Business and economy

Chile’s jobless rate drops to lowest point in six years

The country’s unemployment level hit 6.1 percent in the last quarter of 2012, a reflection of the nation’s strong job market.

Wednesday, February 27, 2013 Category: Business
Jobs are plentiful in Chile’s copper mining industry. Photo courtesy of Codelco/Facebook. Jobs are plentiful in Chile’s copper mining industry. Photo courtesy of Codelco/Facebook.

 

While job markets across North America and Europe struggle under the weight of the global financial crisis, Chile is doing better than ever, according to new data released by Chile’s National Statistics Institute.

During the final three months of 2012, Chile’s jobless rate dropped to just 6.1 percent - the lowest jobless rate for the country since the November 2006 to January 2007 period almost six years ago. By comparison, the United States 2012 fourth quarter jobless rate was 7.8 percent.

According to the INE, this low jobless rate can be credited to the expansion of agricultural jobs in Chile. Chile is a major producer of fruit, wine, and salmon.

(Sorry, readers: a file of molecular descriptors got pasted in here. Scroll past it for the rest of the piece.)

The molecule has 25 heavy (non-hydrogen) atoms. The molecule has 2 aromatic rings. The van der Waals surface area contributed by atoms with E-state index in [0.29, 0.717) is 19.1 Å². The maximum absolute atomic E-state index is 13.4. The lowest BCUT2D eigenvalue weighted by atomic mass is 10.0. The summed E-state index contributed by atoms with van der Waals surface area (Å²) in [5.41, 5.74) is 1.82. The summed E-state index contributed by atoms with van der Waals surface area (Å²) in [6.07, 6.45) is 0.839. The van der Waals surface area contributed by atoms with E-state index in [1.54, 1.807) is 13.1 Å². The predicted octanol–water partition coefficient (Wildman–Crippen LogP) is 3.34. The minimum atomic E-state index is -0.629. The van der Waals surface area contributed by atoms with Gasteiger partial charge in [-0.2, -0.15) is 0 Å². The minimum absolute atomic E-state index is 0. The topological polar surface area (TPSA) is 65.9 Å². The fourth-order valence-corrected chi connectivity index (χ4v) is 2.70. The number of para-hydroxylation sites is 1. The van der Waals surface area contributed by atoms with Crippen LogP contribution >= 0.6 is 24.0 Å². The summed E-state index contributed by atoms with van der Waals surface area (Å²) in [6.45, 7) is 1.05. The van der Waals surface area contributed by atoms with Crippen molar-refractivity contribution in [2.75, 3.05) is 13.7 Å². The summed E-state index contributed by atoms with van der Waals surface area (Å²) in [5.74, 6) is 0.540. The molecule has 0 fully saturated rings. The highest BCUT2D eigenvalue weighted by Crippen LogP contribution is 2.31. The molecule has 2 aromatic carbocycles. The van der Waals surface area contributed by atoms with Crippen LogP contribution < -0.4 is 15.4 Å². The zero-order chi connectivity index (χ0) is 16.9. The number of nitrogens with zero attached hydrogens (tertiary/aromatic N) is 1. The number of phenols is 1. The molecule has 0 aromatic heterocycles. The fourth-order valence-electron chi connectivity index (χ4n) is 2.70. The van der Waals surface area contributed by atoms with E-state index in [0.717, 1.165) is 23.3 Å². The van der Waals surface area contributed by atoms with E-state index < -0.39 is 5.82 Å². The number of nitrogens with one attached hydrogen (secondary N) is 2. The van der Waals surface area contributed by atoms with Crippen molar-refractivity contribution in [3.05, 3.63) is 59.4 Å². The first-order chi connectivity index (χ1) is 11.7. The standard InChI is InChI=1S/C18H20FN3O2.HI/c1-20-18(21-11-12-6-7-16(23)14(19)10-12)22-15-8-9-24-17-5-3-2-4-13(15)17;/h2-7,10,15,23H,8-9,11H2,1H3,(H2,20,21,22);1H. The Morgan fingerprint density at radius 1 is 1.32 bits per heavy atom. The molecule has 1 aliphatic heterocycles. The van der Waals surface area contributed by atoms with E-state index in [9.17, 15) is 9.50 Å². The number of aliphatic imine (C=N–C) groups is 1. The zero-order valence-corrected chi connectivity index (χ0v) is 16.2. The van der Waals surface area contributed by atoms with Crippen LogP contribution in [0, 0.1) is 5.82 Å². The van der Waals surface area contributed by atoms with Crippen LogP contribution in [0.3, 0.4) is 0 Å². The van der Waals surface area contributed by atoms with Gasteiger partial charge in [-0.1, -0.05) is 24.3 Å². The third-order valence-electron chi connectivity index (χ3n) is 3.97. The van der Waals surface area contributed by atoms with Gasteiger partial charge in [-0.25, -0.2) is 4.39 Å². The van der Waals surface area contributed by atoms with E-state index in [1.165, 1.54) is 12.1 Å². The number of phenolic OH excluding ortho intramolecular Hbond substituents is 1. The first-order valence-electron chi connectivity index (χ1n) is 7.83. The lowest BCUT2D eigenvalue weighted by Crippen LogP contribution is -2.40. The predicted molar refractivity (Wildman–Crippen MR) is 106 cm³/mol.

2012 as a whole

Overall in 2012, Chile’s average annual unemployment rate was 6.4 percent. This is a substantial decrease from 2011’s average annual unemployment rate of 7.1 percent.

According to the INS, Chile’s 2012 low unemployment rate is due to job growth in three specific areas.

"Annual increases (in employment) occurred in the sectors of teaching, public administration and defense, and mining and quarrying," the agency said in its report.

Chilean President Sebastián Piñera expressed his pride in the new statistics with reporters after the data was released.

“Since this government took office, some 700,000 new jobs have been created ... the ability of our economy to continue creating jobs remains solid and firm," the President said.

More on Chile’s economy

Agricultural jobs were one of the driving factors of Chile’s employment strength in 2012. Chile is the fifth largest exporter of wine in the world, the number two producer of salmon, and the leading exporter of fruit in the Southern Hemisphere.

Chile’s mining industry has played a significant role - the country is the world’s number one exporter of copper.

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